NASA’s Fourth Annual Lunabotics Competition
What’s up, Panthers? I hope everyone is enjoying their summer whether you’re relaxing as much as possible or working hard at your summer classes. So far, my summer has been the craziest, most jam-packed and incredible time of my life. After finishing spring semester, I traveled to both Tampa and New York and landed an internship with NASA’s Swamp Works at the Kennedy Space Center – all within the span of two weeks. It really has been nuts, but everything I’ve experienced so far has been fantastic!
Here’s a little bit about where I’m interning. NASA’s Swamp Works is a research lab that does fast-paced research and development for the newest space technologies. They use tactics such as rapid prototyping and 3-D printing to build and test new prototypes that will advance space exploration and adaptation. I haven’t been assigned to any specific project just yet, but I’m sure I’ll be tapping into all my studies in my mechanical engineering degree at Florida Tech to help me along the way.
In order to kick start the internship, and dive right into the heart of the Swamp Works research, my supervisor Rob Mueller had us volunteer and observe all week at the Lunabotics competition. In NASA’s Fourth Annual Lunabotics Mining Competition fifty college teams from around the world co
me to the KSC to design and build robots that then go head-to-head in pits full of regolith, or moon soil.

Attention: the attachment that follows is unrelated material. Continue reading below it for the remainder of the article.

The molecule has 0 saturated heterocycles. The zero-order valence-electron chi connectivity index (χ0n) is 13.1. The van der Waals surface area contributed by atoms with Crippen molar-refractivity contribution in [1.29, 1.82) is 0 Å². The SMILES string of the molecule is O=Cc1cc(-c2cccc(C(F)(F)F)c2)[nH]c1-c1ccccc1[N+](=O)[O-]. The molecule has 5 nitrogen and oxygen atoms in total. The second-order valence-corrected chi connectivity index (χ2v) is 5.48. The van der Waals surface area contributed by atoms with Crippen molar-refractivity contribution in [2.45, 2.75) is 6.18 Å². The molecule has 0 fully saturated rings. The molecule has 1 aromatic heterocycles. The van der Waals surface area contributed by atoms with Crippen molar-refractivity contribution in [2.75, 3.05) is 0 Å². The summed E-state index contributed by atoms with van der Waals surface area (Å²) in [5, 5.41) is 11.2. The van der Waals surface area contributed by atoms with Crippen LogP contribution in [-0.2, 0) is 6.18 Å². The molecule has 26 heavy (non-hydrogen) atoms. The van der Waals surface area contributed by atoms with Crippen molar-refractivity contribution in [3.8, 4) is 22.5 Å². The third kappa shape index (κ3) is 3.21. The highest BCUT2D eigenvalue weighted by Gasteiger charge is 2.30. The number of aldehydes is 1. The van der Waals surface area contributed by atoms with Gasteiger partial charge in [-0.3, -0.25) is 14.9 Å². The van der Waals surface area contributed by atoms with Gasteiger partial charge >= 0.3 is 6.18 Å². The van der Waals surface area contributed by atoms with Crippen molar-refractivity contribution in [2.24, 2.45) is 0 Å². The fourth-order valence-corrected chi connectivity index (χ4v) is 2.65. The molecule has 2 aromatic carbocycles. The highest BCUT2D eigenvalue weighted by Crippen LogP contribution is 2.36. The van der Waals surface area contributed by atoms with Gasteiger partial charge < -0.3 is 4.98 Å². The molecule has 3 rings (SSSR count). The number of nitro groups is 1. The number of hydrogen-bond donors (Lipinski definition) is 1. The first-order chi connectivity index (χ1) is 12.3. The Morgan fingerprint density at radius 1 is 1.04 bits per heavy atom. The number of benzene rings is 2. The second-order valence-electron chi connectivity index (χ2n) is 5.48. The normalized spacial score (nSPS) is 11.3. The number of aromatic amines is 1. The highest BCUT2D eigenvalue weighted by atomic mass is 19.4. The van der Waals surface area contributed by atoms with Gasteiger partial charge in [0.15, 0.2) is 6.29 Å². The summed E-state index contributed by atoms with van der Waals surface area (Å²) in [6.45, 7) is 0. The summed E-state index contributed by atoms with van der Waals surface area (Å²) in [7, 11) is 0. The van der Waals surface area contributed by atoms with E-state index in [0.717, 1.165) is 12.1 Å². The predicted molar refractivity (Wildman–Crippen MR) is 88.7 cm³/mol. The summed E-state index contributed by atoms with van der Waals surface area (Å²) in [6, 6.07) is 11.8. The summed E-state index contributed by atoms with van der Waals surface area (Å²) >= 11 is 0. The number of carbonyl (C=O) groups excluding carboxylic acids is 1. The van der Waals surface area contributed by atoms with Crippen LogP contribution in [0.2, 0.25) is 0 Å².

The team that can collect the most regolith, wins!
The teams control the robots remotely during competition in the mission control bus, where they send signals via the Internet to drive the robots around. The teams get more points if they achieve full autonomy, or if the robot accomplishes the mining task without the team telling it what to do. Extra points are also awarded in areas such as team spirit and outreach.
I witnessed some incredible schools compete up close. Florida Tech was one of those schools. The team brought a robot with an entire chassis (or internal framework) made out of a carbon fiber composite. The composite acted as the housing for all the electronics to protect them from getting damaged from the regolith. The team spent a long time researching the specific properties of the space soil in order to create a simulant at a very small fraction of the price of the same soil with the same properties. I was very proud to call myself a Panther during that competition. The team even gave me one of their team T-shirts (and turns out, won the Team Spirit Award and took 5th overall)!robots remotely during competition in the mission control bus, where they send signals via the Internet to drive the robots around. The teams get more points if they achieve full autonomy, or if the robot accomplishes the mining task without the team telling it what to do. Extra points are also awarded in areas such as team spirit and outreach.
Now that the competition has come to a close, I will be working in the Swamp Works lab where I can be part of innovative and life changing research. I can’t wait to tell you all about it!
Until next time, Panthers.